Chevron Corporation (CVX) missed earnings per share (EPS) estimates when it reported results on July 31, but the stock stabilized after a lower open. Chevron shares traded as low as $81.51 in reaction to the report and then rebounded to $88.43 on Aug. 5. The oil giant stayed below its quarterly pivot at $88.84.
Chevron stock closed last week at $86.80, down 28% year to date and in bear market territory at 29.3% below its Jan. 3 high of $122.72. The stock is also in bull market territory at 68.2% above its March 19 low of $51.60.
NYMEX crude oil futures are down 33.9% so far in 2020. The futures contract's annual value level is $26.31, with its semiannual risky level at $58.11. Chevron is a component of the Dow Jones Industrial Average, and with a dividend yield of 5.9%, it is one of the Dogs of the Dow in 2020.
The daily chart for Chevron
The daily chart for Chevron shows that the stock has been below a death cross since Oct. 7, 2019. This occurred when the 50-day simple moving average fell below the 200-day simple moving average. This is a sell signal, as it indicates that lower prices will follow.
Chevron stock has been below these two moving averages since Jan. 8. At the same time, the oil giant's stock broke below its semiannual pivot at $118.69. These sell signals led to the March 19 low of $51.60.
The V-shaped bottom from this low had the stock up to its 50-day simple moving average on April 9. The high of $103.59 set on June 8 was shy of the 200-day simple moving average, then at $105.41.
The quarterly pivot at $88.84 has been a magnet since July 1. The 50-day and 200-day simple moving averages are now at $90.11 and $99.17. Chevron's weekly and monthly value levels are $74.35 and $68.26.
The weekly chart for Chevron
The weekly chart for Chevron is negative, with the stock below its five-week modified moving average of $87.77. It is also below its 200-week simple moving average, or reversion to the mean, at $112.78. The 12 x 3 x 3 weekly slow stochastic reading declined to 30.72 last week, down from 94.22 on July 31.
Trading strategy: Buy Chevron stock on weakness to its weekly and monthly value levels at $74.25 and $68.26. Reduce holdings on strength to its 200-day simple moving average at $99.17. The quarterly pivot remains at $88.84.
How to use my value levels and risky levels: The stock's closing price on Dec. 31, 2019, was an input to my proprietary analytics. Semiannual and annual levels remain on the charts. Each level uses the last nine closes in these time horizons.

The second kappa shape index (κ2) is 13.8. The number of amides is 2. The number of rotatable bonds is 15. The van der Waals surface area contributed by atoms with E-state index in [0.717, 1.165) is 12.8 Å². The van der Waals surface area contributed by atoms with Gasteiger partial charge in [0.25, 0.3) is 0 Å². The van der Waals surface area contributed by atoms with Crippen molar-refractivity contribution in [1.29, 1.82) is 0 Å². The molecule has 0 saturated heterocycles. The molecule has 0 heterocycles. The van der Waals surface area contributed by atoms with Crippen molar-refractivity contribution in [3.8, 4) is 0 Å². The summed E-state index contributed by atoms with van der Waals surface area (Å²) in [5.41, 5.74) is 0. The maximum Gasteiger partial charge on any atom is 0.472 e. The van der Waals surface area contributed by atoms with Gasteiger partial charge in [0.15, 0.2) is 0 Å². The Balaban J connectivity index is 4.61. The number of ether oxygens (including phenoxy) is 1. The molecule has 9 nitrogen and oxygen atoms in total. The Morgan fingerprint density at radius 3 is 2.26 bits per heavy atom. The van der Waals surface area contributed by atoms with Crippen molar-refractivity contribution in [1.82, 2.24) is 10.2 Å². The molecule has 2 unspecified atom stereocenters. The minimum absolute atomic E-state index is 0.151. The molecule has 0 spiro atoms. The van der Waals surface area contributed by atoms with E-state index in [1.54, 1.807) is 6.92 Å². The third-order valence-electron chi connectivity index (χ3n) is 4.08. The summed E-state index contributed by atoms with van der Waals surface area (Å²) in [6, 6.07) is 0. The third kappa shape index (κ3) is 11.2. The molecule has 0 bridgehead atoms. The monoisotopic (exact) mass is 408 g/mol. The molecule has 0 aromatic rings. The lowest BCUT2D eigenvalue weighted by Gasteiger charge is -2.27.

The third quarter 2020 level was established based upon the June 30 close, and the monthly level for August was established based upon the July 31 close. New weekly levels are calculated after the end of each week, while new quarterly levels occur at the end of each quarter. Semiannual levels are updated at mid-year, and annual levels are in play all year long.
My theory is that nine years of volatility between closes are enough to assume that all possible bullish or bearish events for the stock are factored in. To capture share price volatility, investors should buy shares on weakness to a value level and reduce holdings on strength to a risky level. A pivot is a value level or risky level that was violated within its time horizon. Pivots act as magnets that have a high probability of being tested again before their time horizon expires.
How to use 12 x 3 x 3 weekly slow stochastic readings: My choice of using 12 x 3 x 3 weekly slow stochastic readings was based upon backtesting many methods of reading share-price momentum with the objective of finding the combination that resulted in the fewest false signals. I did this following the stock market crash of 1987, so I have been happy with the results for more than 30 years.
The stochastic reading covers the last 12 weeks of highs, lows, and closes for the stock. There is a raw calculation of the differences between the highest high and lowest low versus the closes. These levels are modified to a fast reading and a slow reading, and I found that the slow reading worked the best.
The stochastic reading scales between 00.00 and 100.00, with readings above 80.00 considered overbought and readings below 20.00 considered oversold. A reading above 90.00 is considered an "inflating parabolic bubble" formation, which is typically followed by a decline of 10% to 20% over the next three to five months. A reading below 10.00 is considered "too cheap to ignore," which is typically followed by a gain of 10% to 20% over the next three to five months.
Disclosure: The author has no positions in any stocks mentioned and no plans to initiate any positions within the next 72 hours.